“For users, the benefits of IremboGov are clear. The most pronounced among them is consistent, convenient access to government services at any time.”
As a result, IremboGov reduced costs for the government by decreasing administrative expenditures. Thanks to IremboGov, operational costs associated with the administration and delivery of public services have fallen sharply.
Furthermore, the platform became a game-changer because it is accessible both within and beyond Rwanda’s borders, allowing people not in Rwanda to apply for or pay for a service.
Similarly, international tourists visiting Rwanda can submit a visa application online. Rwandans travelling overseas or from the diaspora can apply for a local driver’s license or marriage certificates from outside the country.
In 2016, Rwanda rolled out the Integrated Electronic Case Management System (IECMS), an electronic case management system which integrated five institutions of the justice sector in Rwanda.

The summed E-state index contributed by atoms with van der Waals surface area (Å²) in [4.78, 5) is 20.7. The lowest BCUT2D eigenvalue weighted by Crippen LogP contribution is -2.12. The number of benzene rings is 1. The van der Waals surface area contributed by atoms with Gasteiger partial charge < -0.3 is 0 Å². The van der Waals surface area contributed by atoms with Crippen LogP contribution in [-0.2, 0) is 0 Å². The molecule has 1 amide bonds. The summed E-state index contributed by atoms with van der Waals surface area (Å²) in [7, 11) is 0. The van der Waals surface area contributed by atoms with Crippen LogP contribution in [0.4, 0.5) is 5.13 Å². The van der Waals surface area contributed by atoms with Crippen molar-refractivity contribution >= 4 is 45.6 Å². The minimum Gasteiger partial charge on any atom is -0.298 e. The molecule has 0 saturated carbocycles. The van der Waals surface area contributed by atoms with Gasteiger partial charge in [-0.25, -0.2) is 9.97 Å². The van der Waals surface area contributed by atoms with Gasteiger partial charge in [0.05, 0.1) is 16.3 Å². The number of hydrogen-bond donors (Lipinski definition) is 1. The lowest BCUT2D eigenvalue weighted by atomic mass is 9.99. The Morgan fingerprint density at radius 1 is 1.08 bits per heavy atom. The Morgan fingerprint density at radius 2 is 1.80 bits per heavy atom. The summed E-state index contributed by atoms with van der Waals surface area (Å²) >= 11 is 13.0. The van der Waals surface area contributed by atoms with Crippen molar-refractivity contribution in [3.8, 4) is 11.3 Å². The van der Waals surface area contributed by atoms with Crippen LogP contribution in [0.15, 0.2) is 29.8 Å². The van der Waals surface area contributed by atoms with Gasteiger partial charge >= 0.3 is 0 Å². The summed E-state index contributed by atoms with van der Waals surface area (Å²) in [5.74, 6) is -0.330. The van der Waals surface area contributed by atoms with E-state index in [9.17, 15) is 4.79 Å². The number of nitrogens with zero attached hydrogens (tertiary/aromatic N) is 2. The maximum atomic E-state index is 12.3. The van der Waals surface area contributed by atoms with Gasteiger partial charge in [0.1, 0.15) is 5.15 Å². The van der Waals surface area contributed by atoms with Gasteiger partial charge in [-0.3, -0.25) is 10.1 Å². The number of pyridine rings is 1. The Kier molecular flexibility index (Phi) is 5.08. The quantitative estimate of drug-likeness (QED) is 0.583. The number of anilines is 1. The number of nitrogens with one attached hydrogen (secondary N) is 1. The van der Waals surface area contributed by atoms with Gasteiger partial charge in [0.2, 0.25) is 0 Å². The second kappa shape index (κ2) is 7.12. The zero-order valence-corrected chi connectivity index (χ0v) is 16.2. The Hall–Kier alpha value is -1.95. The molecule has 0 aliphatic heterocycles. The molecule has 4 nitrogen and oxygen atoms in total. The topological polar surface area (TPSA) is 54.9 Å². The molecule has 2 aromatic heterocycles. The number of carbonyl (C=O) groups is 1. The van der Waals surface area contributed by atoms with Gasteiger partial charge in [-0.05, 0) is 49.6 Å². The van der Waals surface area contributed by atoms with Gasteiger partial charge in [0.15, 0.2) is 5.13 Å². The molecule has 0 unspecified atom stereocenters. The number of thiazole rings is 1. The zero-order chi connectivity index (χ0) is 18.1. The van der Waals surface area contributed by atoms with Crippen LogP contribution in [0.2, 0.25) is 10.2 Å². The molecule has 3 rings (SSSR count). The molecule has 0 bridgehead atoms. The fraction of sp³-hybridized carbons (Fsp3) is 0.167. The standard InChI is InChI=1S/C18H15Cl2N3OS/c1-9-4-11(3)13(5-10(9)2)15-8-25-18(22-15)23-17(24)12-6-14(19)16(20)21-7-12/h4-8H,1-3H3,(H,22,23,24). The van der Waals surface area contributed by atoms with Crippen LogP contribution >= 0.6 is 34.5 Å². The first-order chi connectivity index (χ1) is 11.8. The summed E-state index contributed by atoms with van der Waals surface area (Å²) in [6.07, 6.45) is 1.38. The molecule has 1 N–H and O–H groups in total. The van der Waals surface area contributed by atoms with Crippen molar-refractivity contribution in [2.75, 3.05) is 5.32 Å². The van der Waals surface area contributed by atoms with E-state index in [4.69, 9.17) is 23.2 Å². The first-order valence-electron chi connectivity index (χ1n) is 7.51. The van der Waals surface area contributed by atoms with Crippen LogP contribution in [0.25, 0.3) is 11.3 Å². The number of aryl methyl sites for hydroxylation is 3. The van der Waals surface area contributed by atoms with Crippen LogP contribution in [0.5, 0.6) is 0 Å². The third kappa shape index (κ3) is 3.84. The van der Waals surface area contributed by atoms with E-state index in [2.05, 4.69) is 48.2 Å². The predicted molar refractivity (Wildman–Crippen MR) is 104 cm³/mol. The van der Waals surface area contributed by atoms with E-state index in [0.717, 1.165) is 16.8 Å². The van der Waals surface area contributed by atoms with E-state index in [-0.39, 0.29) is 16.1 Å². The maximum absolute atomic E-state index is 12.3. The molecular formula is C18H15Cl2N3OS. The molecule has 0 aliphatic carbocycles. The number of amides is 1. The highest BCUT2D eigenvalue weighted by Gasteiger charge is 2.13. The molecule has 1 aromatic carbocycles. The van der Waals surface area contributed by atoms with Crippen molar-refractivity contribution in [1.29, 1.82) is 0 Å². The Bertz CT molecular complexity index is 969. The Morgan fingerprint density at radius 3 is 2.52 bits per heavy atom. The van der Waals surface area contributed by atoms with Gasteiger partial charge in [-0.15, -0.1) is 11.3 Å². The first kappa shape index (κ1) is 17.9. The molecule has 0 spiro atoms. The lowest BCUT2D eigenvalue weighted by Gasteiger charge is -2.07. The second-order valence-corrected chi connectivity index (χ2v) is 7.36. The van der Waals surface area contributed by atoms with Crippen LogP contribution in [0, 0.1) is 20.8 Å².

They included the Judiciary, Ministry of Justice, National Public Prosecution Authority (NPPA), Rwanda Correctional Services (RCS) and what used to be the Criminal Investigation Department (CID), which later became the Rwanda Investigation Bureau (RIB).
The IECMS provides an interface between the Judiciary and Litigants, who can file cases electronically and follow up on cases without going to courts physically.
Harrison Mutabazi, the Judiciary Spokesperson, says that since 2016, all cases, civil or criminal, are logged through the IECMS.
“We have not had any litigants coming with papers since 2016. The IECMS was initiated to improve judicial service delivery by reducing delays and transaction costs associated with judicial cases processing through the whole justice chain from the inception of the case to its final adjudication,” Mutabazi told KT Press.
“It allows you to file and track case files from wherever you there. We have people following up their cases from countries as far as China and Canada, and who only come when they have to appear before the Judge,” he said, adding that in civil matters, they don’t even need to travel to Rwanda and send their lawyers.
Transforming service delivery